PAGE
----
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Christmas tree receives a boost using Brussels sprouts

Christmas tree receives a boost using Brussels sprouts

A solution to all those leftover Brussels sprouts on Christmas Day has been found by a UK creative consultancy company, who have created a sprout battery which generates enough electricity to light up an entire Christmas tree.

Harnessing the power of 1000 sprouts each containing a copper and zinc electrode, the sprouts were modified to encourage a chemical reaction which produces enough power to light 100 high-efficiency LED light bulbs on an 8 foot Christmas tree.

The project was originally conceived by the Big Bang science fair in order to demonstrate to children the potential of the small green vegetables, after it was discovered in a survey of 1000 children that 68% hated having the seasonal veg served up to them with their Christmas dinner.

The experiment was headed by Sean Miles, a workshop manager who was assisted by a group of Year 7 pupils from a local London school to create the battery, which can be currently viewed on London’s Southbank. Explaining how it works, Miles states that by placing a copper and zinc electrode within each sprout, this allows for a chemical reaction to take place and where the reaction creates enough energy using the sprout’s natural electrolytes to convert into a current. Generating 62 volts of electricity in the process, the electricity is stored in a capacitor which powers the lights, with the sprouts possessing enough electrolytes to do so for around a week.

In terms of their electrical capacity Brussels sprouts are actually the least efficient vegetable to use, something Miles attributes to making the experiment even more amazing as a feat of science. In order increase the amount of time the tree may be lit up, scientific research conducted in the past has proven that using acidic fruits such as lemons and limes is best as they are much better conductors through containing more electrolytes. Rather than powering an electronic generator however, it’s probably more likely that this year fruits are more likely to be used to make gingerbread and Christmas cake.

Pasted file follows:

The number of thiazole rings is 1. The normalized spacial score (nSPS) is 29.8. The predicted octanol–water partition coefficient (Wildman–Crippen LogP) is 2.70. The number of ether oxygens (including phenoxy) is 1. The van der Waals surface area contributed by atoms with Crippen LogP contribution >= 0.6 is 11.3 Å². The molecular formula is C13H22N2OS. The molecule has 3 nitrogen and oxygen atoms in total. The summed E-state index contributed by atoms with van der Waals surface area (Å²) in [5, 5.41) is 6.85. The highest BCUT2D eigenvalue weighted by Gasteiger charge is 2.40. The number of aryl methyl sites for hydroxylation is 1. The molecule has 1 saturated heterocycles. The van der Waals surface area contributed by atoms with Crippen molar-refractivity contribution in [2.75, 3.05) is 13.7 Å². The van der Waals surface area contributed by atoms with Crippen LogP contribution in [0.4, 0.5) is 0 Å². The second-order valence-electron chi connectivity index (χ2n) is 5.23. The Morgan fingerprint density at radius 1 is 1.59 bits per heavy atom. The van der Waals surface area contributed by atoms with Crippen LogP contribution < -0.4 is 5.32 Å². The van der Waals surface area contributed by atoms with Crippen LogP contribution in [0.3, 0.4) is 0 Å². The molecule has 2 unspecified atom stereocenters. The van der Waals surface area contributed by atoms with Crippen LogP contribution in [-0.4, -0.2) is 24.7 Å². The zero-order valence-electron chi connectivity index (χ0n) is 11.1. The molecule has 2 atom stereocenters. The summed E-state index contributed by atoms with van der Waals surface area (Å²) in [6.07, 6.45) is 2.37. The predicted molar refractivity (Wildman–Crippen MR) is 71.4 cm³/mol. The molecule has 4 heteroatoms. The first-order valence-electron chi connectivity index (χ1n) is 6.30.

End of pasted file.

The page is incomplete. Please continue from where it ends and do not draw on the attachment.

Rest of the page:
What has also helped the experiment become a success is the choice of LED lightbulbs instead of conventional bulbs used for lighting the tree. This is because LED lights require less electricity to light them, utilising the energy generated from the sprouts and using it more efficiently than traditional incandescent bulbs. LEDS also emit very little heat, as opposed to incandescent bulbs which would release 90% of the energy created by the sprouts as heat rather than light, decreasing the likelihood that the stunt would work with the traditional bulbs.

Whilst this usage is a lot better than currying them, Waitrose are trying this year to encourage kids to actually eat them, introducing a new variety of “kid-friendly” Brussels sprouts which are milder, sweeter and have a less bitter taste. If all else fails regarding a culinary transformation of the vegetable however, you can be sure to transform your home into a grotto fit for Santa himself by purchasing some LED Christmas lights, which not only are available in a variety of colours to illuminate your living room but can also help you save money on your electricity bills this winter.